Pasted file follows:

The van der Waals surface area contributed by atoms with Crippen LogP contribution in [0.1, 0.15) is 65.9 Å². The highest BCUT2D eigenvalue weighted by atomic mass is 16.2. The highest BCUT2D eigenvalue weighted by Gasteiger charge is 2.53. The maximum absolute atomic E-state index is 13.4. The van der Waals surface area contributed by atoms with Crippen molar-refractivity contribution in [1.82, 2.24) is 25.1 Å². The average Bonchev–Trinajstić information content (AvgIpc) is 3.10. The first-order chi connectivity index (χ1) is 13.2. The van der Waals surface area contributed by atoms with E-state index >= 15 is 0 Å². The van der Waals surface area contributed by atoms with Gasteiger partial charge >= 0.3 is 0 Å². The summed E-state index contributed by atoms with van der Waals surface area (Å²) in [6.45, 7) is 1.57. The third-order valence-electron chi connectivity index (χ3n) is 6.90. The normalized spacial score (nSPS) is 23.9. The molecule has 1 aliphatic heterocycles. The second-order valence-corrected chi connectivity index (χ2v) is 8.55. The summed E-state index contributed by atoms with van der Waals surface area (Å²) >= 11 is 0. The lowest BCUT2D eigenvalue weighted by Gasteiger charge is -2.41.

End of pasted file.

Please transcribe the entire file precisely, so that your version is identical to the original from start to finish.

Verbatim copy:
The van der Waals surface area contributed by atoms with Crippen LogP contribution in [0.1, 0.15) is 65.9 Å². The highest BCUT2D eigenvalue weighted by atomic mass is 16.2. The highest BCUT2D eigenvalue weighted by Gasteiger charge is 2.53. The maximum absolute atomic E-state index is 13.4. The van der Waals surface area contributed by atoms with Crippen molar-refractivity contribution in [1.82, 2.24) is 25.1 Å². The average Bonchev–Trinajstić information content (AvgIpc) is 3.10. The first-order chi connectivity index (χ1) is 13.2. The van der Waals surface area contributed by atoms with E-state index >= 15 is 0 Å². The van der Waals surface area contributed by atoms with Gasteiger partial charge >= 0.3 is 0 Å². The summed E-state index contributed by atoms with van der Waals surface area (Å²) in [6.45, 7) is 1.57. The third-order valence-electron chi connectivity index (χ3n) is 6.90. The normalized spacial score (nSPS) is 23.9. The molecule has 1 aliphatic heterocycles. The second-order valence-corrected chi connectivity index (χ2v) is 8.55. The summed E-state index contributed by atoms with van der Waals surface area (Å²) >= 11 is 0. The lowest BCUT2D eigenvalue weighted by Gasteiger charge is -2.41.